Caroline Dorn: [00:11:19] I think that queer folks are often the people at the forefront of leading change because we already have lived lives that have defied expectations of who we would become. So, to think that we might change again is not so unfathomable for people who have been through coming out processes or transitioning processes. And like, what an incredible gift to have grown up, hopefully with positive experiences of rejecting a social norm that was thrust upon you. Because it means that you then have the skill set to apply to something else that you don't want or something else that needs to change or give a little bit. And that is something that other people, that straight people and cis gendered people don't grow up with. That’s a skill they have to have to build, especially in the Jewish community, when we're looking at all sorts of institutional change.  

Shira Kline: [00:12:07] You know, I keep thinking that, like, we've done a lot of work, you know, we and our parents and like our teachers before us have done a lot of work to bring the LGBTQIA community into the synagogue life, you know. But what is, now what? Like what's the change that you're talking about?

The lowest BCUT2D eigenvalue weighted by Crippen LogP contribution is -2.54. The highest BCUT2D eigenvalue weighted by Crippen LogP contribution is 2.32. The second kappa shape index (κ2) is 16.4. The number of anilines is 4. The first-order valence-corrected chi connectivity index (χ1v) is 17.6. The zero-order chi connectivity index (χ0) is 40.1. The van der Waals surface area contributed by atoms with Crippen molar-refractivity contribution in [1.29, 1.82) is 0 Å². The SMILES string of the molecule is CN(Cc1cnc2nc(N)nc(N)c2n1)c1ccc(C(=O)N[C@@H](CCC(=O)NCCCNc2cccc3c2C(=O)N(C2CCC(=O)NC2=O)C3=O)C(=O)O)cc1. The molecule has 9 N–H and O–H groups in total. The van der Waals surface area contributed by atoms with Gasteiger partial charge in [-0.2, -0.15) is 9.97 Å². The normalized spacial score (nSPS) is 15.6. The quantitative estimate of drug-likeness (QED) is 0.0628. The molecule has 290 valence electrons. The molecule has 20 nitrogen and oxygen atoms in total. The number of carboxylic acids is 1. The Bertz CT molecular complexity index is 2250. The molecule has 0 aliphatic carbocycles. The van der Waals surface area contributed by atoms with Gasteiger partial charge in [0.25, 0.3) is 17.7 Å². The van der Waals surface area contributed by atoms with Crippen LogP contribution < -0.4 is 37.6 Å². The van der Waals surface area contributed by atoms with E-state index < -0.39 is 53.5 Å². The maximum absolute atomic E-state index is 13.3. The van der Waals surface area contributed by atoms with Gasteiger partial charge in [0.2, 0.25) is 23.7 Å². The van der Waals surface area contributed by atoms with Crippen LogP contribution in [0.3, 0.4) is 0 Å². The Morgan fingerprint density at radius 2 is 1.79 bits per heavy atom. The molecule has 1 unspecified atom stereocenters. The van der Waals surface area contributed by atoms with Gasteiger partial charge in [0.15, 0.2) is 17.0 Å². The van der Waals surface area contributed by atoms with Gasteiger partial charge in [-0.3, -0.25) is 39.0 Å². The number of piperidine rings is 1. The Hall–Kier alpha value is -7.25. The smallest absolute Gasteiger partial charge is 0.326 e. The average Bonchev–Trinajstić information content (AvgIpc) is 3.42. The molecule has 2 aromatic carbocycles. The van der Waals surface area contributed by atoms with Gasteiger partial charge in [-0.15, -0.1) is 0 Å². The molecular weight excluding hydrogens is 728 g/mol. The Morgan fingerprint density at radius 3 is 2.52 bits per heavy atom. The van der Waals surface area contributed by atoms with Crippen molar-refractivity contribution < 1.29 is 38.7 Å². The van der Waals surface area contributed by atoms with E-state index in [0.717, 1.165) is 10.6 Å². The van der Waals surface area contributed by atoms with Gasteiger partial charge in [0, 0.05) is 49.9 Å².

Caroline Dorn: [00:12:28] Well, now what if there is no synagogue life? What if synagogues weren't our way of connecting? There are people who are in Boston, we have so many opportunities for Jewish connection that lives outside of or just adjacent to synagogues, but not necessarily in synagogues. And what does that mean for who we become, how we educate our children should we choose to have them? We have infinite opportunity. Like Jewish ritual is there. Jewish tradition is there. Jewish text is there. Jewish community is something that we build, and we choose how it looks and we choose how it feels and we choose who we associate with or don't. And so, we have all this opportunity to think, to think about what we want in a world that hasn't paved the way yet. It's all new and it's very similar, to me, as the process of coming out. Doing something completely brand new. And just seeing what it looks like on the other end.  

Shira Kline: [00:13:23] OK, now I'm following, I’m following to the other side of the rainbow with you right now. And I want to know what is in that pot of gold. Like what, what's your vision?